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  • AnimalLover
    Member
    Post count: 3

    I was told by an Ortho Spine doc that a fusion is what i need. My PM doc said i need a mDisc. Another neurosurgeon suggested an ALIF because he said I have spine instability, but warned me of retrograde ejac. MY QUESTION: How do i know if I have “spine instability”. Obviously, if i can get relief from a mD..thats the route i’d like to try first. I just don’t know if i’d be making a mistake by not doing a fusion.

    Please explain how will i know if i have “spine instability”.

    Stats:
    Left L5-S1 bulge/hern w/DDD at same level only.
    Symptoms: Intermitent left foot numbness, terrible lft leg sciatica, both hamstrings ache, burning pain in left lumbar back. Now (after transforaminal steroid inj.) I’ve got pain in the rt. lumbar back. I can’t lay down on my back because the pressure on inj. site nerves burn, I can’t sit at my desk for any long periods. Have random back pain with leg issues. Help please

    Donald Corenman, MD, DC
    Moderator
    Post count: 8408

    Spinal instability originates from wear of the disc and facets and then “looseness” of the connecting tissues (capsule, annulus, ligaments). Instability is best recognized by abnormal motion or alignment on standing X-rays including flexion and extension X-rays. Some surgeons would also consider potential instability after surgical intervention like the case of an angular collapse causing nerve compression in the foramen (what I call foraminal collapse). In that case, the surgical decompression of the nerve would lead to instability.

    By your description, it sounds like most of the pain you have is in your left leg. If that is the case and there is a compression of the left nerve root (without confounding factors like the foraminal collapse noted above), then the most likely effective surgery would be a micro-decompression (probably microdiscectomy). However, without a thorough evaluation (history, physical examination, evaluation of all images and tests), this is just theoretical.

    The reason for the need for the fusion should be explained to you. Revisit with the surgeon and ask why he or she feels the fusion is necessary. If the explanation doesn’t make sense to you, get a second opinion.

    Dr. Corenman

    PLEASE REMEMBER, THIS FORUM IS MEANT TO PROVIDE GENERAL INFORMATION ON SPINE ANATOMY, CONDITIONS AND TREATMENTS. TO GET AN ACCURATE DIAGNOSIS, YOU MUST VISIT A QUALIFIED PROFESSIONAL IN PERSON.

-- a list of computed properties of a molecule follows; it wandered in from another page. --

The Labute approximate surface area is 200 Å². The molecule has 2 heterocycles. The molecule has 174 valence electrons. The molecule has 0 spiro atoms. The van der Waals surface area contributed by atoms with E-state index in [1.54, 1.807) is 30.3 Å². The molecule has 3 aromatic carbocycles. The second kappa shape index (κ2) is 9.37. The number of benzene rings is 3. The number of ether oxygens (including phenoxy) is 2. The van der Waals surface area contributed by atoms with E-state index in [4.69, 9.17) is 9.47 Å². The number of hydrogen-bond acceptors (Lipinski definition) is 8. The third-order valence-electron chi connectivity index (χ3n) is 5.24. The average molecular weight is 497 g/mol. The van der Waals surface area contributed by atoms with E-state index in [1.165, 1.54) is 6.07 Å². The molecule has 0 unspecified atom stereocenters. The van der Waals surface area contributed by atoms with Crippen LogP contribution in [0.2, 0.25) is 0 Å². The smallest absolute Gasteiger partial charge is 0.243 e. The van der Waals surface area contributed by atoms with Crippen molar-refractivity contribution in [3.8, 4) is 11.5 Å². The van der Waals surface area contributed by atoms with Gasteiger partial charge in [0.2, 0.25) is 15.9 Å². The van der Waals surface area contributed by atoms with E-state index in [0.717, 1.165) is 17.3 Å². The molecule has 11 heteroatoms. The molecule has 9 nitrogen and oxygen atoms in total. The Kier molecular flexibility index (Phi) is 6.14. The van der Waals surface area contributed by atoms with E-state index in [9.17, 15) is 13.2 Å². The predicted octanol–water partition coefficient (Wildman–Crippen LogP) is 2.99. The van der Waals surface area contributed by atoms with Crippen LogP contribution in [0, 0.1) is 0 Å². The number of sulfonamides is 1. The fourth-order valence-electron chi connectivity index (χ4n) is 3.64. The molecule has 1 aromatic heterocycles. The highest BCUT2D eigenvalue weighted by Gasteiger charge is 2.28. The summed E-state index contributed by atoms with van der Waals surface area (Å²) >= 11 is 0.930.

Donald Corenman, MD, DC is a highly-regarded spine surgeon, considered an expert in the area of neck and back pain. Trained as both a Medical Doctor and Doctor of Chiropractic, Dr. Corenman earned academic appointments as Clinical Assistant Professor and Assistant Professor of Orthopaedic Surgery at the University of Colorado Health Sciences Center, and his research on spine surgery and rehabilitation has resulted in the publication of multiple peer-reviewed articles and two books.
    AnimalLover
    Member
    Post count: 3

    Thanks for the prompt answer. BTW, I truly feel this is the most complete “Spine” website I have ever visited. It is truly thorough. I’ve lurked and seen many forums etc….this is clearly the best place. Your professionalism and team responsible for this site is greatly appreciated. Thank you for doing what you do!!

    A.

    AnimalLover
    Member
    Post count: 3

    If I have random nuero pains in the lumbar back (shooting type) that are equal in amplitude to my leg pains (ie: both back pain and leg pain are severe, which are now in both legs), would that influence you as a doctor toward the fusion being the appropriate intervention?

    Donald Corenman, MD, DC
    Moderator
    Post count: 8408

    That question can only be answered with a thorough evaluation of your history, physical examination and specialty studies (special X-rays, possible MRI, CT scan and possibly others).

    The indications for fusion are instability, back pain from degenerative disc disease, deformity, decompression that will produce instability and fracture. By the amount of information, I cannot tell what your diagnosis is.

    Dr. Corenman

    PLEASE REMEMBER, THIS FORUM IS MEANT TO PROVIDE GENERAL INFORMATION ON SPINE ANATOMY, CONDITIONS AND TREATMENTS. TO GET AN ACCURATE DIAGNOSIS, YOU MUST VISIT A QUALIFIED PROFESSIONAL IN PERSON.
     
    Donald Corenman, MD, DC is a highly-regarded spine surgeon, considered an expert in the area of neck and back pain. Trained as both a Medical Doctor and Doctor of Chiropractic, Dr. Corenman earned academic appointments as Clinical Assistant Professor and Assistant Professor of Orthopaedic Surgery at the University of Colorado Health Sciences Center, and his research on spine surgery and rehabilitation has resulted in the publication of multiple peer-reviewed articles and two books.
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